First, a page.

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-   -   Order of operations for restoring marble floor (https://www.johnbridge.com/vbulletin/showthread.php?t=132185)

robthatsme 04-02-2022 10:01 AM

Order of operations for restoring marble floor
 
Hi All-

My house has a powder room with 12x12 white marble tile. Tile is about 30 years old and is scratched and dingy. The grout sits way below the face of the tiles and is also yellow and missing in places.

I want to re-grout it and get the floor looking better- specifically remove the scratches and buff it up to a honed look (I don't need mirror finish or anything). What is the order of operations?

Is it:
1. Remove grout
2. Use diamond pads from 400-xx00 grit (using some type of orbital machine)
3. Clean up from polishing
4. Seal marble
5. Use non sanded grout (grout lines are 1/8)
6. Seal again?

Or do I grout before the polishing/grinding portion?

Thanks in advance,
Rob

Tile & Stone Guild 04-02-2022 08:03 PM

An orbital sander and silicon carbide sandpaper would be the easier route. Clean it first, sand and the regrout.

robthatsme 04-03-2022 07:44 AM

thank you

katilicous 05-17-2022 10:58 AM

Diamond pads on some type of orbital machines is where all your failure and success for your project will come from and it's in this one line that a good stone person will spend most of their time making minor changes with huge results based on the stone type and damage.

Although it's doable by someone untrained, it isn't advisable. Tiny changes in pad maker, force applied, equipment used and time spent on each grit will make significant differences in your final product.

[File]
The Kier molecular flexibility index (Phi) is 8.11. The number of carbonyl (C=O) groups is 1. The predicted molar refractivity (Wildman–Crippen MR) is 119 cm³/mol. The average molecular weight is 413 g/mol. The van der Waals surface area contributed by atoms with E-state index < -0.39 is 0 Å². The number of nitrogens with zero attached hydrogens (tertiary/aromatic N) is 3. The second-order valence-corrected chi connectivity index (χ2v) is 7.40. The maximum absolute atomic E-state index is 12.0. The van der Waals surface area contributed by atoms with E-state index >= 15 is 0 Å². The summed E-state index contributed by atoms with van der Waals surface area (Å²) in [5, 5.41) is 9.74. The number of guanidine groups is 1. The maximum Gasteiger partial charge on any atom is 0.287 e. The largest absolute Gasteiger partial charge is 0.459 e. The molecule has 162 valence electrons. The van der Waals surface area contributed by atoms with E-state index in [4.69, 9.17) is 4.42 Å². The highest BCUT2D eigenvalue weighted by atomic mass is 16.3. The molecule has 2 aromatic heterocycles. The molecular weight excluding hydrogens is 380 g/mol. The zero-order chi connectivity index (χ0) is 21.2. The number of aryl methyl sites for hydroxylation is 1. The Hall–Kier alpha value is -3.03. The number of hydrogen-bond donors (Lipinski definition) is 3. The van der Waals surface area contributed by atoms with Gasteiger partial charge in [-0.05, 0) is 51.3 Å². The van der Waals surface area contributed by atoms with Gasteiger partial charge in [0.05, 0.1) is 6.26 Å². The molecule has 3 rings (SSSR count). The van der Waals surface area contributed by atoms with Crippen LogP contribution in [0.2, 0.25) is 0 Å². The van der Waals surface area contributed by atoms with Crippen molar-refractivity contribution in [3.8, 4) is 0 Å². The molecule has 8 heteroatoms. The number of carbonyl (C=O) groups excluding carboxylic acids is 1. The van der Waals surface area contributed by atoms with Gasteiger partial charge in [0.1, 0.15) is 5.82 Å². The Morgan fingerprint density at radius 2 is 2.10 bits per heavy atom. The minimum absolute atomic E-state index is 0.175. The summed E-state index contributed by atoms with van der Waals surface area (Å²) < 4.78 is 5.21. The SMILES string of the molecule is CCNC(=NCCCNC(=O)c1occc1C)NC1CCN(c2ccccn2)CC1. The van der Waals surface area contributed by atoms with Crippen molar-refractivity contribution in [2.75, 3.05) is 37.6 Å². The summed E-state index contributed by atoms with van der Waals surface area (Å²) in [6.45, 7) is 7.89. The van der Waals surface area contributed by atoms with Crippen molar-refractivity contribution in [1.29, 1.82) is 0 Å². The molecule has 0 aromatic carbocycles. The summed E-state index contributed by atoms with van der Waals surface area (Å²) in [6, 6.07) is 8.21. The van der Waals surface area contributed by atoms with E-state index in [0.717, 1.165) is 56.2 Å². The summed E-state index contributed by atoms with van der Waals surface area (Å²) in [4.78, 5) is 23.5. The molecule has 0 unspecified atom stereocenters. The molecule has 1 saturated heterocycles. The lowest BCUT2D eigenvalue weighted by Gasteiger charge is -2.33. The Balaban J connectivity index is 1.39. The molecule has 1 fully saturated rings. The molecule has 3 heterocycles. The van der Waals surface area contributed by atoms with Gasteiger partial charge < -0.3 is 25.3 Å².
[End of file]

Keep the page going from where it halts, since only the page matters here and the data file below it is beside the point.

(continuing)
Let's say you want to give it a go

400 is too soft to remove scratches. Depending on how badly scratched start with 1XX or 2XX but probably 1XX for most marble scratches that are that old. If you start at 400 you are shining the scratch up which makes it look worse as the contrast between shiney stone and scratch gets more pronounced.
I think you said it was a floor. How large? A handheld polisher will take a very long time on a floor and is great for countertops. The polisher should be variable speed and start at 0 so you can go slower than the number 1 on the speed guage. Ideally going the speed the correct floor polisher rotates is what you are shooting for in almost every grit of polish. Going higher burns most marbles. So there are a few polishers specifically used in stone restoration that go the speed you require. Each grit you are looking to erase the grit marks from the prior grit. There is an audible change in sound when you have done enough passes to move on to the next grit. Go slow and if using a hand polisher you want to apply weight to the machine. If you use a floor machine there are weighed plates you can add to the machine and usually a weighted pad driver will help also. Use quality impregnated resin diamond pads all in the same brand for consistency.Buy quality diamond pads so you have better quality scratches. Go slow and don't allow your machine to ramp up and down. Keep the machine very flat.
There is a reason a professional charges what seems to be ridiculous amounts to repolish your floor. Each stone is different and requires different things to get polished properly. Good luck
Your order of operations is good.


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